What Happened, Miss Simone?: A Biography

511X3eW8EiLWhat Happened, Miss Simone?: A Biography by Alan Light (Crown/Archetype, 2016) 

Inspired by the critically acclaimed Netflix documentary What Happened, Miss Simone?, an intimate and vivid look at the legendary life of Nina Simone, the classically trained pianist who evolved into a chart-topping chanteuse and committed civil rights activist. 
From music journalist and former Spin and Vibe editor-in-chief Alan Light comes a biography of incandescent soul singer and Black Power icon Nina Simone, one of the most influential, provocative, and least understood artists of our time. Drawn from a trove of rare archival footage, audio recordings and interviews (including Simone’s remarkable private diaries), this nuanced examination of Nina Simone’s life highlights her musical inventiveness and unwavering quest for equality, while laying bare the personal demons that plagued her from the time of her Jim Crow childhood in North Carolina to her self-imposed exile in Liberia and Paris later in life.

Harnessing the singular voice of Miss Simone herself and incorporating candid reflections from those who knew her best, including her only daughter, Light brings us face to face with a legend, examining the very public persona and very private struggles of one of our greatest artists.

“[Nina Simone’s] willingness to speak her mind shines out of every page of Alan Light’s biography.”
The Times (UK)

“A probing account of Simone’s inner struggles…Far from detracting from her civil rights heroism, it makes that achievement all the more astonishing.”
The New York Review of Books

“Simone was a genius. Her triumphs and troubles share the stage in Light’s pitch-perfect biography, What Happened, Miss Simone?.”

Alan Light has been one of America’s leading music journalists for the past twenty years. He was a senior writer at Rolling Stone, founding music editor and editor-in-chief of Vibe, and editor-in-chief of Spin magazine. Light has appeared as a music and culture expert on numerous television and radio programs, and is currently the director of programming for Live from the Artists Den, a concert series on PBS. He has been a contributor to the New York Times, The New Yorker, GQ, Entertainment Weekly, Elle, and Mother Jones and has won two ASCAP-Deems Taylor Awards for his work.

Light is the author of The Skills to Pay the Bills, an oral history of the Beastie Boys; The Holy or the Broken: Leonard Cohen, Jeff Buckley, and the Unlikely Ascent of “Hallelujah”; and cowriter of the New York Times bestselling memoir by Gregg Allman, My Cross to Bear, and Let’s Go Crazy: Prince and the Making of Purple Rain.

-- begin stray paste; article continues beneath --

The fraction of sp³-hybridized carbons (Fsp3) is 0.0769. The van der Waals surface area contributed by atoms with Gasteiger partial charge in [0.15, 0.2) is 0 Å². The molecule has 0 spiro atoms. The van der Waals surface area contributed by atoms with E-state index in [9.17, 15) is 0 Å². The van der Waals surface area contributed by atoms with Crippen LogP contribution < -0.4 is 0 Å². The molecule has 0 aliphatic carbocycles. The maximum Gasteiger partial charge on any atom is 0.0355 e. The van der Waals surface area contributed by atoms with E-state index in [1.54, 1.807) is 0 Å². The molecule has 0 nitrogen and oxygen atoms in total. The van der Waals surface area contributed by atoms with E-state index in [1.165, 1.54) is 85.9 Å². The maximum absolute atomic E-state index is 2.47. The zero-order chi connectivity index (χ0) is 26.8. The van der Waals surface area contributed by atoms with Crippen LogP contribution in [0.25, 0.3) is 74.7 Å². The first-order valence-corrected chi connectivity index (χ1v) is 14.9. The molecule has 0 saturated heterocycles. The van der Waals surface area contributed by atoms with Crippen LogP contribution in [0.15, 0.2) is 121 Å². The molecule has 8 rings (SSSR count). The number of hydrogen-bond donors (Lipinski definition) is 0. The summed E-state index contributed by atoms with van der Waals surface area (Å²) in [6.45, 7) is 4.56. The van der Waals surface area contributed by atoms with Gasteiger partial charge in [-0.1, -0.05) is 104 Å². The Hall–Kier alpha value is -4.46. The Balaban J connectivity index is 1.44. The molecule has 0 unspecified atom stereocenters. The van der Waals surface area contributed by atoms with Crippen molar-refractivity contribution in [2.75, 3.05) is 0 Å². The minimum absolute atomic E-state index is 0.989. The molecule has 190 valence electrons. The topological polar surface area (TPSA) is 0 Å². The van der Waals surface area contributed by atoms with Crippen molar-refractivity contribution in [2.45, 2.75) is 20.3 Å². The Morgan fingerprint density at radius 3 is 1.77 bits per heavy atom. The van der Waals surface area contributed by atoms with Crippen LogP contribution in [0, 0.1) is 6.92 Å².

The Cannabis Manifesto by Steve DeAngelo (North Atlantic Books 2015)

51yaSmfaDGL._SY344_BO1,204,203,200_The Cannabis Manifesto by Steve DeAngelo (North Atlantic Books 2015)

With medical marijuana now being recognized as a major healthcare issue, the question is no longer whether cannabis will be legalized, or even when it will be legalized. The most important and pressing questions at this point are: how will it be legalized? How will it be regulated and marketed, by whom and in what manner? In THE CANNABIS MANIFESTO, longtime activist Stephen DeAngelo charts a clear, well-reasoned course to bring cannabis responsibly into the mainstream of American life. He looks beyond the question of if and when to examine the real challenges facing society as it brings this heretofore illegal substance out of the shadows.

Stephen DeAngelo is a longtime cannabis activist – arguably the national political leader of the $22.5 billion annual cannabis industry – and is the founder of the largest medical cannabis dispensary in the world, The Harborside Health Center, based in the Bay Area. DeAngelo has been featured by The New York TimesFortune MagazineThe Washington Post, CNN, The Associated Press, The Wall Street Journal, NPR, BBC, and many others. His creation of a model medical cannabis dispensary coupled with his extensive knowledge as a lifelong activist make him one of the most respected speakers in the cannabis and hemp industries.

Critical Praise

“In The Cannabis Manifesto, Steve DeAngelo has written what amounts to the Declaration of Independence for Cannabis.”—Sara Davidson, author of Loose Change

“Steve DeAngelo is the earliest pioneer of socially responsible and patient- and community-centric cannabis distribution. If you are wondering if medical cannabis might help you or a friend or family member, or if you have questions about medical cannabis, or if you’re just trying to figure out what this issue entails, let this book be your guide.”
—Willie L. Brown, Jr., 41st mayor of San Francisco